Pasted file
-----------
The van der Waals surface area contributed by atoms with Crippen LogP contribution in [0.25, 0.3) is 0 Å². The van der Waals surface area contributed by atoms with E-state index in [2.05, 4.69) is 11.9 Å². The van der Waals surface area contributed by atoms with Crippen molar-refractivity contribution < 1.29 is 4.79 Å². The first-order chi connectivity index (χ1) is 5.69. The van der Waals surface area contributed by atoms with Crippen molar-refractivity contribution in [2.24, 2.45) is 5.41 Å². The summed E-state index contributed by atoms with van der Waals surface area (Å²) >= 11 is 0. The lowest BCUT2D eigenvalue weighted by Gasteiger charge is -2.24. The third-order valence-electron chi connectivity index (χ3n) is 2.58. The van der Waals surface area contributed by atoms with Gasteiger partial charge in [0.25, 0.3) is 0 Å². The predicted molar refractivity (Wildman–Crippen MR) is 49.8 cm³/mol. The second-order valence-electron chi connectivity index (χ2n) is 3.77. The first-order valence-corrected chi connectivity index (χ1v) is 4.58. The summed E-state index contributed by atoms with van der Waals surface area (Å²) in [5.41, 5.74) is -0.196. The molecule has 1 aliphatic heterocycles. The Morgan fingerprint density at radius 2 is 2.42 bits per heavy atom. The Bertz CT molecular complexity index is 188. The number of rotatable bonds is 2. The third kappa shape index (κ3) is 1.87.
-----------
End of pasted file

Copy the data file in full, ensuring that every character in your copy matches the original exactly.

The van der Waals surface area contributed by atoms with Crippen LogP contribution in [0.25, 0.3) is 0 Å². The van der Waals surface area contributed by atoms with E-state index in [2.05, 4.69) is 11.9 Å². The van der Waals surface area contributed by atoms with Crippen molar-refractivity contribution < 1.29 is 4.79 Å². The first-order chi connectivity index (χ1) is 5.69. The van der Waals surface area contributed by atoms with Crippen molar-refractivity contribution in [2.24, 2.45) is 5.41 Å². The summed E-state index contributed by atoms with van der Waals surface area (Å²) >= 11 is 0. The lowest BCUT2D eigenvalue weighted by Gasteiger charge is -2.24. The third-order valence-electron chi connectivity index (χ3n) is 2.58. The van der Waals surface area contributed by atoms with Gasteiger partial charge in [0.25, 0.3) is 0 Å². The predicted molar refractivity (Wildman–Crippen MR) is 49.8 cm³/mol. The second-order valence-electron chi connectivity index (χ2n) is 3.77. The first-order valence-corrected chi connectivity index (χ1v) is 4.58. The summed E-state index contributed by atoms with van der Waals surface area (Å²) in [5.41, 5.74) is -0.196. The molecule has 1 aliphatic heterocycles. The Morgan fingerprint density at radius 2 is 2.42 bits per heavy atom. The Bertz CT molecular complexity index is 188. The number of rotatable bonds is 2. The third kappa shape index (κ3) is 1.87.